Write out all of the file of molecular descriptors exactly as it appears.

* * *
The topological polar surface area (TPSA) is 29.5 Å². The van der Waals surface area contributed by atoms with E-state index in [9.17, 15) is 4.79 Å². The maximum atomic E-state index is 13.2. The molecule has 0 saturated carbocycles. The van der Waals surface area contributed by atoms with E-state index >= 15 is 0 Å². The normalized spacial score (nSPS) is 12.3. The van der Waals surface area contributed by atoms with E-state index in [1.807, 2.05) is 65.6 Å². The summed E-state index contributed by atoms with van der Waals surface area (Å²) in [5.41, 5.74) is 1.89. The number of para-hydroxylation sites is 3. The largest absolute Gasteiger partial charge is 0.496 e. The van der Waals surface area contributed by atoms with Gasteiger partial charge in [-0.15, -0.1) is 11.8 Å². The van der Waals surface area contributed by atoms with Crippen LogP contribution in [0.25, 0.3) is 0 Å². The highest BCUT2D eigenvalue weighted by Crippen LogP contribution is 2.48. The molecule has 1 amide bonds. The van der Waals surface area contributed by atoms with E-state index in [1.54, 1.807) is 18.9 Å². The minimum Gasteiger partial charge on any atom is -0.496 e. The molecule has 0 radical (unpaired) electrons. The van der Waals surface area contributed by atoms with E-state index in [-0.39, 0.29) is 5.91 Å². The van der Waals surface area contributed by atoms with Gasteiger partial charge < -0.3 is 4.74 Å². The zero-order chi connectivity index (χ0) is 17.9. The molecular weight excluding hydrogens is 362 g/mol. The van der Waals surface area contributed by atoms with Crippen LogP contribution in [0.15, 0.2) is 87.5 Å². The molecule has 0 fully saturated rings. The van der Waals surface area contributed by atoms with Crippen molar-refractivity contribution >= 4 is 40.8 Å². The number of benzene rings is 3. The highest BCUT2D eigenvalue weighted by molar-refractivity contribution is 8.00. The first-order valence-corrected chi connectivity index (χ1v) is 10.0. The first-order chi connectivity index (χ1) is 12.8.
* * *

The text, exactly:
The topological polar surface area (TPSA) is 29.5 Å². The van der Waals surface area contributed by atoms with E-state index in [9.17, 15) is 4.79 Å². The maximum atomic E-state index is 13.2. The molecule has 0 saturated carbocycles. The van der Waals surface area contributed by atoms with E-state index >= 15 is 0 Å². The normalized spacial score (nSPS) is 12.3. The van der Waals surface area contributed by atoms with E-state index in [1.807, 2.05) is 65.6 Å². The summed E-state index contributed by atoms with van der Waals surface area (Å²) in [5.41, 5.74) is 1.89. The number of para-hydroxylation sites is 3. The largest absolute Gasteiger partial charge is 0.496 e. The van der Waals surface area contributed by atoms with Gasteiger partial charge in [-0.15, -0.1) is 11.8 Å². The van der Waals surface area contributed by atoms with Crippen LogP contribution in [0.25, 0.3) is 0 Å². The highest BCUT2D eigenvalue weighted by Crippen LogP contribution is 2.48. The molecule has 1 amide bonds. The van der Waals surface area contributed by atoms with E-state index in [1.54, 1.807) is 18.9 Å². The minimum Gasteiger partial charge on any atom is -0.496 e. The molecule has 0 radical (unpaired) electrons. The van der Waals surface area contributed by atoms with E-state index in [-0.39, 0.29) is 5.91 Å². The van der Waals surface area contributed by atoms with Gasteiger partial charge < -0.3 is 4.74 Å². The zero-order chi connectivity index (χ0) is 17.9. The molecular weight excluding hydrogens is 362 g/mol. The van der Waals surface area contributed by atoms with Crippen LogP contribution in [0.15, 0.2) is 87.5 Å². The molecule has 0 fully saturated rings. The van der Waals surface area contributed by atoms with Crippen molar-refractivity contribution >= 4 is 40.8 Å². The number of benzene rings is 3. The highest BCUT2D eigenvalue weighted by molar-refractivity contribution is 8.00. The first-order valence-corrected chi connectivity index (χ1v) is 10.0. The first-order chi connectivity index (χ1) is 12.8.